The ‘jobs candidate’ will prevail

The “invisible hand” that controls elections from behind a grand cosmic curtain had a surprisingly active week, swatting two major GOP presidential candidacies out of the race, first flicking Mike Huckabee’s and then Donald Trump’s. There is something so rational and logical about the way these things happen that I know the invisible hand exists. It’s not like a Santa Claus that comes bearing gifts whether you’ve been naughty or nice, a fantasy figure of childlike faith and parental intervention. This mythical appendage does what needs to be done and plays no favorites. The invisible hand has no particular ideology and certainly is not an early-poll watcher, but it still is prescient about where a race is going and who figures to be a factor.

Mike Huckabee and Donald Trump are interesting characters with a goodly share of supporters, and both would have been factors in the race, at least for a while. But neither fits what the GOP really needs right now. The invisible hand knew. I suspect that several other contenders and rumored entries will soon be thumped from the field, or their entry gate blocked. The ever-knowing one realizes that the GOP needs someone who can seriously address the nation’s economic woes. That’s the ticket for admission to this contest. Hollywood Huckabee has upped his X-factor in the entertainment realm, but done nothing to burnish his economic credentials. Trump, meanwhile, talks a good line, but the man behind the curtain knows that The Donald wouldn’t pass the oppo research test. As one cynic mused, “How did this man lose his shirt in the casino industry; no one loses money running a casino, do they?” And the casino file might have been only one of several ugly episodes in the Trump Chronicles. So, those two are gone. They had no jobs plan or economic recovery game.

ADVERTISEMENT
So where do we go from here? I think it’s Romney’s nomination to lose if he listens to the murmurs from the hidden hand’s voice. Romney is, first and foremost, a Mr. Fix-it when it comes to resuscitating companies and improving the bottom line. That’s what his Bain career was all about, and eventually he’ll figure out that he should spend more time there than defending indefensible healthcare policies of the past. No one besides Romney, or possibly Huntsman, has any credentials to speak economic and business truths to the Obama bunglers. There are a lot of good men and women seeking the GOP’s support, but only the two Utes can say what needs to be said. The rest of the poor field will be scrapping for the 30 to 40 percent that wants tax cuts, no healthcare and complete devolution of government. If each of these base-courting candidates gets a fair share of that libertarian core, he’ll still be far short of a minimum winning coalition. Meanwhile, the candidate who effectively and convincingly promises to restore American jobs and economic might run off with a winning share of the primary and caucus electorates. The jobs candidate won’t encounter nearly as much competition.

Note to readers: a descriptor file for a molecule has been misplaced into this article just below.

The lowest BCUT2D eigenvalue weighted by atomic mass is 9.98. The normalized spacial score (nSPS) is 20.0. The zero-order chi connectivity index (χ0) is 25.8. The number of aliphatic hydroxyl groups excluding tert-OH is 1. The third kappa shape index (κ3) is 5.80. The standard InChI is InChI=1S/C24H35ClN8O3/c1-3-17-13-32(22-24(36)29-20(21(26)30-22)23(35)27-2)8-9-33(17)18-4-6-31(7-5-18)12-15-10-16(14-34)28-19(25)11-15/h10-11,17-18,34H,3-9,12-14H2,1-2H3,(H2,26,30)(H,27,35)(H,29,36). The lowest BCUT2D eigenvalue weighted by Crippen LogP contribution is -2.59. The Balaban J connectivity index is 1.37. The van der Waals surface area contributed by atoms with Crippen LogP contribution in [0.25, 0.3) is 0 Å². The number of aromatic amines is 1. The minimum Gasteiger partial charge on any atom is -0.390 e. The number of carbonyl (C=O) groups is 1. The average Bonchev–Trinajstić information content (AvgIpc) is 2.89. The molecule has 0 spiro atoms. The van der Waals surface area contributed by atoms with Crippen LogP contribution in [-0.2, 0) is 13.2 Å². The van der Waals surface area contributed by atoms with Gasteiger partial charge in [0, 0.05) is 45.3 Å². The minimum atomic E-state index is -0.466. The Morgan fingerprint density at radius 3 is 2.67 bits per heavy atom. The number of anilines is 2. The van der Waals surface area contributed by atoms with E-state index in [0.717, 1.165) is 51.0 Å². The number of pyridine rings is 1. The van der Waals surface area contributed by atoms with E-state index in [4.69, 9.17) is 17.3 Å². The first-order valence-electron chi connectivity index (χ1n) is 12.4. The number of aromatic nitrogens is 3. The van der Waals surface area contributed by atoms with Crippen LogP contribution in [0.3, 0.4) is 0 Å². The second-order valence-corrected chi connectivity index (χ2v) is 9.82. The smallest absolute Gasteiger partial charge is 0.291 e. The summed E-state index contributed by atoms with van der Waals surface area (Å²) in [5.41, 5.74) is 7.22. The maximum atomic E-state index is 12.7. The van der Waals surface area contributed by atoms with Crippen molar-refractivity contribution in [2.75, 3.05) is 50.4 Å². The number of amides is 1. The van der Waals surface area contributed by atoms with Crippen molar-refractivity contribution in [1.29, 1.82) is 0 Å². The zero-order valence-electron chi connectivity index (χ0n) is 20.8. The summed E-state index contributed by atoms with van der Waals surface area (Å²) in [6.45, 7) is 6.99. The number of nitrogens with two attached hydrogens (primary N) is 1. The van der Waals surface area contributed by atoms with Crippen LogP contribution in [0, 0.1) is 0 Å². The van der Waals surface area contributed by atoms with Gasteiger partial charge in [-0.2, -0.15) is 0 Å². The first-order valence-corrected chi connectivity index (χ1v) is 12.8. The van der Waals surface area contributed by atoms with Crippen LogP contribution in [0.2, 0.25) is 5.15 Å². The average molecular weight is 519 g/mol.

Some candidates evidently are convinced that tired old tax-cutting politics and libertarian dogma will capture the nomination. Even if only one candidate hewed to that line, I’m not convinced he or she would prevail. But when four or five candidates are espousing that cause, none is going to get the prize. With Huckabee out, the often-downscale social conservatives are without a standard-bearer, so I think they — particularly stressed in this recession — will be drawn to the jobs candidate.

I recognize that I have painted an oddly dichotomous choice — less government or more jobs — but that’s where we’re headed. Pick a side. The long hand of reason is watching with interest.

David Hill is a pollster that has worked for Republican candidates and causes since 1984.